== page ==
By Leslie Lee
In 2009, the Arab Gulf nation of Qatar, which imports more than 90 percent of its food, set out to improve its food security and established the Qatar National Food Security Program. Its government turned to a relatively new kind of analysis to test the feasibility of its goal: the water, energy, food (WEF) nexus.
“We know that the three resources — water, energy and food — form a nexus with quantifiable interconnections,” said Dr. Rabi H. Mohtar, a Texas A&M Engineering Experiment Station endowed professor in the Department of Biological and Agricultural Engineering at Texas A&M University.
Mohtar and his research team used a nexus approach to analyze the nation’s resources, quantify how those resources interact and help inform the government’s next steps.
“We looked at the footprint of moving from the current baseline of 10 percent food production, into 20 or 30 percent,” said Mohtar, who was serving as founding director of Qatar Environment and Energy Research Institute at the time. “What would be the water and energy footprint of that increased food production?
“In this case, energy wasn’t a problem for Qatar, and water wasn’t a problem because of desalination. We found that the limiting factor was the land footprint. Qatar didn’t have the arable land needed to increase food production.”
Nexus tool translates theory into analysis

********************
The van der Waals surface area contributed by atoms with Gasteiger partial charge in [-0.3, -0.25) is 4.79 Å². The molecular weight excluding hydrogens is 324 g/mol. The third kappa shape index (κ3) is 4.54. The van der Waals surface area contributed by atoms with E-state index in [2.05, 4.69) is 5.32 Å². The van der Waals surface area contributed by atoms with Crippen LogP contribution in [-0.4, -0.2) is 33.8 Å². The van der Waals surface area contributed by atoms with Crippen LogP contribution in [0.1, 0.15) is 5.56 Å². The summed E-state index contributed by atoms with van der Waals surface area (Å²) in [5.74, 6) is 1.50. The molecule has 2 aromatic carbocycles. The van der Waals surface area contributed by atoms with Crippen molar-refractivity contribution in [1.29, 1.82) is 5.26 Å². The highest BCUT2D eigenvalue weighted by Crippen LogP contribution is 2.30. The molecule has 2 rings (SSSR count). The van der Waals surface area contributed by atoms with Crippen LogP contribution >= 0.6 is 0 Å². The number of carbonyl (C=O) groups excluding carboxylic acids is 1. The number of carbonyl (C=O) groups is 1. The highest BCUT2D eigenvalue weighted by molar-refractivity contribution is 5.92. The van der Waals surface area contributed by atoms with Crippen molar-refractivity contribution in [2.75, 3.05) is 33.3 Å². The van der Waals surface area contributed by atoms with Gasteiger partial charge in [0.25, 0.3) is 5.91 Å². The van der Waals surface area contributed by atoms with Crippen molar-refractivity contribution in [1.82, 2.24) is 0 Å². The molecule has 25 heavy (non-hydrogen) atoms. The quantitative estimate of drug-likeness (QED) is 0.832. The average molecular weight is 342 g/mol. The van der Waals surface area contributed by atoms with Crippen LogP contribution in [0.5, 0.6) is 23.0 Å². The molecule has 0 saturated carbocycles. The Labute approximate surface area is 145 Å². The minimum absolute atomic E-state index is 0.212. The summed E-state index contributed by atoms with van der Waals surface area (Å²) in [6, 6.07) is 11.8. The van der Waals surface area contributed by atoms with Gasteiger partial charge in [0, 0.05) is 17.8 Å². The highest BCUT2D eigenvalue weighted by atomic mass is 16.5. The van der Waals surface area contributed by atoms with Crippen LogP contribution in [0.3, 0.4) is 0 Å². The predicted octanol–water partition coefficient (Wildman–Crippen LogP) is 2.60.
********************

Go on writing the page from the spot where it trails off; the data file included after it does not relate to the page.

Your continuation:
Through studies such as the Qatar food security analysis, Mohtar has helped move the WEF nexus from idea to quantification.
“Policymakers will tell you, ‘This is a neat concept, but what do I do with it?’” he said.
Mohtar’s answer is the WEF Nexus Tool 2.0, a scenario-based computer modeling tool that can analyze nexus interactions for regions or small countries, applying the nexus theories and quantifications to real-world problems. Planners and analysts in water, energy and food, in both the public and private sectors, can benefit from using the tool, he said.
The tool requires three inputs for the region being analyzed, Mohtar said: a food portfolio, including local food production levels, food imports and agricultural production technologies; a water portfolio with data on water sources and supplies; and an energy portfolio, identifying energy sources for both water and agricultural production.
Mohtar said the tool enables users to identify a sustainable scenario in which the region could increase security of energy, food or water, without infringing on the others, and it also helps find the “bottlenecks” and challenges preventing higher production.
The challenges facing Texas’ own water, energy and food resources are one of the main reasons Mohtar came to Texas A&M in January 2014, he said. His team is currently using the tool to analyze WEF nexus linkages in the hydraulic fracturing industry in Texas, quantifying both its benefits and side effects.
“Hydraulic fracturing has implications on energy security but also on water security.”
The tool’s purpose is not to tell policymakers what decisions to make, Mohtar said, but to quantify how each resource-related decision will potentially impact other resources. He believes in a holistic approach.